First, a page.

Homemade fresh fig "crackers"

Remember I said we had a lot of figs?

I love them. We desperately want to find awesome things to do with them so we can enjoy them to their fullest!

We picked some the other weekend and we ended up with quite a few our baskets that were not quite ripe. (Turns out husband wasn't quite sure what they look like ripe--oops.) They ripen a little bit in a day or two if you keep them on the counter, but after that they start to go bad. I made some savory fig jam with onion and spices (amazing on pork from our hog share!!), and I made some fig leather (thinking that dehydrating them would concentrate the sweetness), but it ended up really tough and chewy.

So I had an idea. The fig leather process was a lot like a homemade cracker recipe process (I've made a lot of dehydrated grain-free nut crackers in the past), so why not make a fig leather-cracker hybrid? I could add something nutty with some fat and softness to keep them from being so crispy and tough, and the very light sweetness of the not-quite-ripe figs could make for a really nice dessert "cracker." Like something you'd eat with brie or goat cheese or a little bit of fancy jam.

It sounds weird, but they turned out much better than I could have imagined! Husband (who doesn't like figs much at all) is asking for more. Plus, they're a great vessel for butter or almond butter, and since I don't eat bread, always nice to have something to spread one of those on when I need a high-energy treat or snack.


Grain-Free Fresh Fig "Crackers"

I also love that these are practically 1-step. You'll start by making your own sunflower seed flour/meal (like I do in this amazing recipe--see how to make nut flour or nut butter here), then add coconut and whole figs. No chopping or anything, just pull off the stems. So easy!

Ingredients:

  • 1/2 c. raw sunflower seeds
  • 1/2 c. unsweetened dried coconut
  • 8 cups fresh figs (not-quite-ripe is OK!), stems removed

    Instructions:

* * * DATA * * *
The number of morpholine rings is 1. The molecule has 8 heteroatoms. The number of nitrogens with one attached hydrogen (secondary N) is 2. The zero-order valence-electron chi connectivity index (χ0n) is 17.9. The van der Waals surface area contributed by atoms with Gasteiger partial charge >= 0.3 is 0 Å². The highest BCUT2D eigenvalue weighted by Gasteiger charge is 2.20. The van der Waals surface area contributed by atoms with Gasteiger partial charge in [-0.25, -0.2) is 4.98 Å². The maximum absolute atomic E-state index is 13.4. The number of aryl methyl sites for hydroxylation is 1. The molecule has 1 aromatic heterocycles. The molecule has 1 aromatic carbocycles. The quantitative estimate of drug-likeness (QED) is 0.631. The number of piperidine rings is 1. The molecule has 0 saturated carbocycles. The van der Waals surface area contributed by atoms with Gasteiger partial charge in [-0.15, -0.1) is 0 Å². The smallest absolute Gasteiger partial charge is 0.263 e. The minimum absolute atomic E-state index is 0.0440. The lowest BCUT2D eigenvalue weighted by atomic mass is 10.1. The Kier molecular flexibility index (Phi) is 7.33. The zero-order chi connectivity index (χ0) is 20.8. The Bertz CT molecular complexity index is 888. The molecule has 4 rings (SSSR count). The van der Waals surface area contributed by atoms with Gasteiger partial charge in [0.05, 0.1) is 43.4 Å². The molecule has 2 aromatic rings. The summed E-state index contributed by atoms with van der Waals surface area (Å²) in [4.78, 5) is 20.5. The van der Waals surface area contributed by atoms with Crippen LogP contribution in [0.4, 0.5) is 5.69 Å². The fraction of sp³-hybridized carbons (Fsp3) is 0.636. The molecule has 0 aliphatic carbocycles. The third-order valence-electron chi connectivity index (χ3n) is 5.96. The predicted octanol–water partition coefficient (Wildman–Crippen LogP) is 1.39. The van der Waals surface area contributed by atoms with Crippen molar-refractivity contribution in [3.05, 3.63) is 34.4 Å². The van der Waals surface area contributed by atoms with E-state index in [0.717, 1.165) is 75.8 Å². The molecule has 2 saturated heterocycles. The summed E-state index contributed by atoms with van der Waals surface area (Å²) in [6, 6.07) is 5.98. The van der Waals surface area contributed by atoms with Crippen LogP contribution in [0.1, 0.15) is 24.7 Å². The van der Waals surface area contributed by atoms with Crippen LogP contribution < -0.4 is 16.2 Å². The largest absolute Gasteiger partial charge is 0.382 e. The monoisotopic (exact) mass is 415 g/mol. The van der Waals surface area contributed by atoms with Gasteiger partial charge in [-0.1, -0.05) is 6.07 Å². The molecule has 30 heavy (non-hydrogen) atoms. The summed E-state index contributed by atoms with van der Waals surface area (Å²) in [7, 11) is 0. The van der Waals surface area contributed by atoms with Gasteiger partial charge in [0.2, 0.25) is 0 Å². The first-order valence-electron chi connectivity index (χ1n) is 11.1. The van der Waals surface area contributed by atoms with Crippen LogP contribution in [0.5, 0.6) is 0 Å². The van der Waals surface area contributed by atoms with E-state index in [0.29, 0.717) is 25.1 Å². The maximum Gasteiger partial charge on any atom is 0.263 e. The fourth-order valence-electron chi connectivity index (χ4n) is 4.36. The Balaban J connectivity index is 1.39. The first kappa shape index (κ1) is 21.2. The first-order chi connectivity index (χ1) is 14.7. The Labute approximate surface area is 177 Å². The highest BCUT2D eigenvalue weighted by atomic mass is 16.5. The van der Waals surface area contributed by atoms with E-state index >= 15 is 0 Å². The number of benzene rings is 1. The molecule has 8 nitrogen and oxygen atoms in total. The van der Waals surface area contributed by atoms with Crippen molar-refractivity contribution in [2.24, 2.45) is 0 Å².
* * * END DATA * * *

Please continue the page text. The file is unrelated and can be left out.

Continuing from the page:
1. Preheat oven to 200 degrees. 
    2. Blend raw sunflower seeds in food processor until they form meal. (See how to make nut flour or nut butter here)
    3. Add the unsweetened dried coconut and pulse until mixed. Scrape the sides and corners of the food processor.
    4. Add figs whole (I almost filled our 9-cup food processor with figs, so I think I used about 8 cups).
    5. I've found the mixture is too liquid to go straight to the dehydrator, so pour in medium-thick layers onto cookie sheets with parchment paper liners. (I've used two cookie sheets for one batch). Bake at 200 degrees for 1-2 hours, until it is dry enough to be pried up.
    6. Put onto dehydrator and dehydrate overnight at 120 degrees. (I imagine you could do the whole process in the oven, but you'd have to leave it on an awfully long time, so if you have a dehydrator, use it for this!) (This is ours.)
    7. Once dry, cut into squares. Store in a closed container the fridge to keep them fresh. (I've kept homemade nut crackers in the freezer for up to a year and they were still pretty crispy, so these would probably also keep a long time if you make up multiple batches and want to save them.)


    These are actually nut-free (except the coconut) as well as grain-free and gluten-free, since I used sunflower seeds (they're so easy to blend, have a nice nutty flavor, and are very affordable in the bulk section--just make sure you store them in the fridge to keep them from going rancid). The sunflower seeds also made them taste like a bread my mom bought when I was growing up. I don't miss bread, but the familiar taste does make these taste extra good with butter on top! No, like, I literally just spread butter on them. Unsalted Kerrygold butter from grassfed cows, to be exact. I love putting butter on things.


    Optional add-ins:


    I hope I get to try these a few more times this season so I can try variations! I've thought about adding:
    • Vanilla
    • Cinnamon
    • Salt
    • 2-4 dates to make them sweeter
    • Substitute an apple for some of the figs for another fall flavor

    Let me know if you try any variations, how yours turn out!

    8 comments

    1. good idea:) I don't have any figs but I might try this idea with persimmons in a couple of months.

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    2. Yum! I'm going to try this one. Just today I was enjoying dried figs on Greek yogurt with walnuts and honey. I also make a sweet onion fig sauce based on Stonewall Kitchen's recipe. Divine! :)

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    3. Love this idea. I never would have ever thought to do that with figs!

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    4. Clever- and even better that the hubby approved.

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    6. Although I'm not a paleo eater myself, I am really enjoying the variety and innovation that the paleo movement is bringing to my cooking. Thanks for sharing this one!

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    7. Ooh, interesting! Persimmons are so cool!

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    8. That's awesome! Yes, at its core all Paleo really is is high quality, unprocessed, real food prepared in delicious ways!

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